They have the very best intentions of rolling out a seven-passenger vehicle.

Wagonmaster has made a name for itself restoring and selling factory-perfect Jeep Grand Wagoneer models, bridging the gap between when the last production machine rolled off the line in 1991 and present day. The company's efforts haven't gone unnoticed. The entire Jeep product planning team took a little field trip to the company's facility in Kerrville, Texas back in December, and they weren't just there to take in the sights. According to owner Leon Miller's son, Chip Miller, the Jeep team was there to do research for the successor to the Grand Wagoneer throne.

"They have the very best intentions of rolling out a seven-passenger vehicle," Miller said.

A total of six members from the Chrysler team showed up, including Joe Veltri, the vice president of product planning, Todd Breneiser, director of product planning for utility vehicles and MPVs, Matt Nyquist, senior manager of product planning for full-size utility vehicles and Tony Carroll, Jeep brand manager. Jeep Engineering Program Manager Todd Teasdale and Bob Kwiecinski, Jeep product planning manager were also on hand to pour over the 20 pristine Grand Wagoneers at Wagonmaster. Keep reading below to see how it went.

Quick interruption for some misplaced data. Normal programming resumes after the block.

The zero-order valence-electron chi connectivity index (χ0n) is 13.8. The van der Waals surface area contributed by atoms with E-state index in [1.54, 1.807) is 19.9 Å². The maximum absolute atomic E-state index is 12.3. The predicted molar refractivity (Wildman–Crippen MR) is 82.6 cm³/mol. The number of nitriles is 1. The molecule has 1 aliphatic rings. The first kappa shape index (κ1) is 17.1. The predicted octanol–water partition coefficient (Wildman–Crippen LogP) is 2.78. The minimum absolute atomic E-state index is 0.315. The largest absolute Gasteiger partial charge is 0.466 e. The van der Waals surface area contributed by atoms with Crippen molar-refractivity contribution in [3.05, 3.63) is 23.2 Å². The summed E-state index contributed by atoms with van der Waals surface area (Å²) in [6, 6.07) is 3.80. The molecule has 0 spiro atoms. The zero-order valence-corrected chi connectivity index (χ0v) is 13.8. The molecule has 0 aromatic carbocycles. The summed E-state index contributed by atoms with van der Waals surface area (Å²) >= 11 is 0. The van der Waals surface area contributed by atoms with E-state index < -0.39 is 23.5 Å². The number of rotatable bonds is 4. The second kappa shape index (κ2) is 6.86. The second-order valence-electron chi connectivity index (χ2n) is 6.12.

Officially, the group wanted to know more about Wagonmaster customers as well as what aspects of the vehicle the company felt were essential to the Grand Wagoneer name, but Miller says it was clear there was a certain research element to the visit.

"They were really taking in shape of the body and what items can't be left out of a new [Grand Wagoneer]," Miller said.

Jeep is looking at three powerplants, including a small turbo-diesel